“‘Marriage!’ she said, ‘My God!’ It was almost as though I had uttered a sacrilege.
“I pleaded with her gently, but she shook me off. A fearful change had come over her. She drew away and looked at me with alien eyes.
“‘Marriage!’ she repeated. ‘You!’
“‘Marry me tomorrow, Marcia—’
“She thrust her naked arms in front of her, their tatters flying, the rags of her honor.
“‘Oh, God! How I loathe you!’
“‘Go away from me. Go!’
“She put her arm before her eyes as though to shut out the sight of me.
“‘For God’s sake, go,’ she repeated, with words that cut like knives. ‘Leave me alone, alone.’
“‘I must see you—tomorrow.’
“She turned on me furiously.
“‘No, no, no,’ she screamed, ’not tomorrow—or ever. It would kill me to see you. Kill me. Go away—never comeback. Do you hear? Never! Never!’
“She was in a harrowing condition now, mad where I was quite sane. There was nothing left for me to do. I turned as in a daze into the woods and wandered around as though only half-awake, stupidly trying to plan. At last I went back to the spring. Marcia had gone—gone out of my life—
“That’s all, Roger. I wrote to her from New York, from Manitoba, from the ranch in Colorado, repeating my offer of marriage, but she has never answered me. You know the rest—” a slow and rather bitter smile crossed his features. “She goes about—with Lloyd—and others. She is gay. Her picture is in the papers and magazines—at hunt-meets—bazaars. She has forgotten—and I—No, I can never forget. She will dwell with me all the days I live. I can’t forget or forgive—myself. Why, Roger, the Mission—the place that I’m giving money to support—to keep those women. You understand—I know now. She might be one of them and I—I would have brought her there.”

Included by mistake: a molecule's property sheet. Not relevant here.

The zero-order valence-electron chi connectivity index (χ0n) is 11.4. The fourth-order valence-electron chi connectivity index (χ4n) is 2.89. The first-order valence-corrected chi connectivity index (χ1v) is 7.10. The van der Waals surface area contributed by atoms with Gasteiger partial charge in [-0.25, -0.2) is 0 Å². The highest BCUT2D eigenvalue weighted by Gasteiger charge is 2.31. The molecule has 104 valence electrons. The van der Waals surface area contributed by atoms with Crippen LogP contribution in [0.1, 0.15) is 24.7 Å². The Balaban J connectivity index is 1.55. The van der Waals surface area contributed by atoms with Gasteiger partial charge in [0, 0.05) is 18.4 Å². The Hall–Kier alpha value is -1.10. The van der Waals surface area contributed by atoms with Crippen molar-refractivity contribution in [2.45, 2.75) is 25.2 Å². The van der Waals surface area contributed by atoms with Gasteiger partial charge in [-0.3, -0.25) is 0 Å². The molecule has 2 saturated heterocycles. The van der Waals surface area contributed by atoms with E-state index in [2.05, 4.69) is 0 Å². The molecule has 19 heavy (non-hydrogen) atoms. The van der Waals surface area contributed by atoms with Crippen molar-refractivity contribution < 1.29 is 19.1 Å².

I had been stricken dumb by the fearful revelation of Jerry’s sin. I was silent, thinking of new words of comfort for him and for myself—for I was not innocent—but they would not come, and Jerry rose and walked the length of the room. “I’ve got to get away from it all again—somewhere. I can’t stay here. Everything brings it all back. I’m going away.”
“Going, Jerry? Where?”
“I don’t know. I’ve made a kind of plan. But I mustn’t tell. I don’t want you to know or anyone. But I’ve got to leave here.” He smiled a little as he saw the anxious look in my eyes. “Oh, don’t worry. I’m going to be all right, I don’t drink, you know.”
I think he was really a little proud of that admission.
“Are you sure, Jerry,” I asked after awhile, “that you care nothing for Marcia?”
He took a turn up and down the room before he replied. And then, quite calmly:
“It’s curious, Roger. She has gone out of my life. Gone like—like a burned candle. I do not love her, nor ever could again, and yet I would marry her tomorrow if she would have me. I wrote her again yesterday, and I’m going to try to see her in New York. But I’ll fail. My face would always be a reproach to her. I know. She is like that—bitter. I don’t know that I can blame her.”